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Senate passes McCain bill on detainment treatment

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posted on Oct, 6 2005 @ 08:53 AM
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Senate Detainment Bill Passes

Discuss?


In the future, please provide your thoughts to get the discussion started (feel free to include one or two quoted paragraphs from a linked source), it is your responsibility to set the topic of discussion in motion.

Thanks.


Mod Note: Starting A New Thread – Please review Link


[edit on 6/10/2005 by Mirthful Me]




posted on Oct, 6 2005 @ 08:55 AM
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Give us something to work with.

What are your thoughts?



posted on Oct, 6 2005 @ 09:28 AM
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Well it looks like the Senate has taken things into their own hands and bypassed the White House. A good thing if you ask me, i'm tired of Bush sitting on his hands, they also just passed a bill reinforcing our troops with better armor behind Bush's back. I wish McCain would have ran for president against Bush, he seems like he has good intentions most of the time. And McCain being a POW himself I'm sure wanted this bill passed pretty quickly. Afterall how can you bring your enemy over to your side if you aren't the bigger man and treat them much better than they have treated your own countrymen. Not much to discuss here I just thought it was nice to see someone getting something done in D.C. for a change. Two really good bills passed today.



posted on Oct, 6 2005 @ 12:07 PM
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So the Senate has realised that torture and false imprisonment are not the best ways to promote freedom and justice. Good for them.

Now lets see if anything is done about this, or if the Pentagon just ships prisoners into countries where they can continue to torture them rather provided they share their info with the US.

Place your bets now...



posted on Oct, 6 2005 @ 01:45 PM
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I think UncleJoe is right . One symbolic victory of sorts is achieved, though---the main purpose of Camp X-Ray was not to gather information, it was to frighten and intimidate.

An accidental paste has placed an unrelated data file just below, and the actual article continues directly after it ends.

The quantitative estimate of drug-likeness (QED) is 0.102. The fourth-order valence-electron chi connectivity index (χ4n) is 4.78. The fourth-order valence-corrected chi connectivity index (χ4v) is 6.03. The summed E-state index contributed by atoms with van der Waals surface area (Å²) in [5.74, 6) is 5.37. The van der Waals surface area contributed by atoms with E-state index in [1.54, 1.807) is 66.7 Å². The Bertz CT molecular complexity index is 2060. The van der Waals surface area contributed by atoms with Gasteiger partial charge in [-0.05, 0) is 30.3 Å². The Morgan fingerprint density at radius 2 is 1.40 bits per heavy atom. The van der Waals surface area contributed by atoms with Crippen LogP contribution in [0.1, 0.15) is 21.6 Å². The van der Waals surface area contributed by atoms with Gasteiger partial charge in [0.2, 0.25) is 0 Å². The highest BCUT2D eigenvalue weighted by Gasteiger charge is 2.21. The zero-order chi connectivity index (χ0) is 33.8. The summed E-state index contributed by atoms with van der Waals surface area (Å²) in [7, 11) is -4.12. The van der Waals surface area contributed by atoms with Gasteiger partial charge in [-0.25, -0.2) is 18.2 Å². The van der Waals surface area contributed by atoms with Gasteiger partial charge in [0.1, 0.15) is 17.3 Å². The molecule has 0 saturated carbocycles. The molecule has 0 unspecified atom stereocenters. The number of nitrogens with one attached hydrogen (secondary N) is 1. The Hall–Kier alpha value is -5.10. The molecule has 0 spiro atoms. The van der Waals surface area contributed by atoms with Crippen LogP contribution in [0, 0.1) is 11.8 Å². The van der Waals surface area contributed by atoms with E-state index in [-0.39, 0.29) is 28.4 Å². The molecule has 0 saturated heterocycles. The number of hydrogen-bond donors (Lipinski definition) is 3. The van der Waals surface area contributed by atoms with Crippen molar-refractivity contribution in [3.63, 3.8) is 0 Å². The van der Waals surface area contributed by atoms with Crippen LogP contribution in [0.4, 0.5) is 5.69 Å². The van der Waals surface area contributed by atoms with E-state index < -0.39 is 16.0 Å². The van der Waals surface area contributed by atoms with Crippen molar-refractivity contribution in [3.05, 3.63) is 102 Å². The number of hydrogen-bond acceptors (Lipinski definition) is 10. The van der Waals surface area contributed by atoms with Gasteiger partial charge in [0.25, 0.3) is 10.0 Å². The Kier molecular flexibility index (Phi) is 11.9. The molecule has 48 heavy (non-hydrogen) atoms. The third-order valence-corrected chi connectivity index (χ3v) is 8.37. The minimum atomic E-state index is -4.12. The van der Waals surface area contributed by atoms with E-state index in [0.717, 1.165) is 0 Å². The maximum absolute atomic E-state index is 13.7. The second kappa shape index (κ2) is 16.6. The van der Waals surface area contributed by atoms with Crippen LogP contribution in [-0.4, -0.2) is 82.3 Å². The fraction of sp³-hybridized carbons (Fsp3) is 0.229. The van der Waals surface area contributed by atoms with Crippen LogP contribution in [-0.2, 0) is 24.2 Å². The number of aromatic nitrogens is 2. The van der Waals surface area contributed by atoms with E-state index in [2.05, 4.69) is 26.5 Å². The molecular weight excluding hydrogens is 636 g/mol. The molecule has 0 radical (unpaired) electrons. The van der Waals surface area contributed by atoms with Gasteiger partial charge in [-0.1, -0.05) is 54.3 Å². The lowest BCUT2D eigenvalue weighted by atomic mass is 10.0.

Most military folks will tell you that torture and dehumanization are a terrible way to gather information, and that any information obtained through torture is extremely unreliable. The powers that be at the Pentagon know this, just as they know that most of the people in custody at Gitmo are totally innocent. If you're bing tortured, you'll get to a point where you will say anything to make the pain stop. If you don't even know the answers to the questions you are being grilled on, you will definitely say anything.
While the Pentagon denies outright torture at Gitmo, the dehumanizing conditions that we are able to see from the outside are meant to imply that whatever is happening inside is much worse indeed. The torture that was taking place at Gitmo was for one reason and one reason alone---to intimidate, not to gather information. The stories released inmates will tell back home, compounded with the images seen on television, send out the beilligerent message "this is what happens when you mess with the USA. So don't."
The question that follows from that is---what's the point of sending that message? The typical Pentagon or neocon type of answer might be along the lines of "it projects our strength and will intimidate others from taking up arms against us, thus saving American soldiers' lives down the line." The truth , in my opinion, is much more sinister---the "brains" in the upper echelon of the military know that these tactics of fear and intimidation will anger our "enemies" all the more, just like they know that for every mother or father they kill in Iraq or Afghanistan, you get a family full of kids who will hate this country forever. I think this is what they want! The military industrial complex needs a constant and ever-growing supply of enemies in order to justify insanely bloated defense budgets, and the safest way to make sure you have enemies, as well as to know who they are and where they are coming from, is to create them yourself, through your own actions---that way, we never run out of enemies, and we know (generally speaking) who they are.
So----rounding back to the original point---if there are now laws in place to prevent some of the most egregious abuses we had seen coming out of Guantanamo, maybe the military will just give up on the whole thing, since the main objective that was served there---intimidation and fear-mongering, not intelligence-gathering---will now be more difficult to get away with. Chances are, though, that it will continue, since it's probably one of those laws passed for the purpose of easing public qualms and nothing more, and there may be no intention of enforcing it at all. In other words, it's pure window dressing.
---Ryan



posted on Oct, 6 2005 @ 02:01 PM
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Why is "the glass half full" with you people all the time, our government actually passes legislation to fix one of the problems you have been complaining about for the past year and all you can do is try to "spin" it into negativity. Shame Shame. Believe it or not there are people who believe in doing things because they are the "right" thing to do.



posted on Oct, 6 2005 @ 02:01 PM
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I'm curious as to the real reasons Bush would oppose this.

Is it this?


This amendment strives to establish uniform standards for the interrogation of prisoners and detainees...


(emphasis mine)

Would the administration prefer to keep a different set of rules for both?

More here



[edit on 6/10/05 by Tinkleflower]



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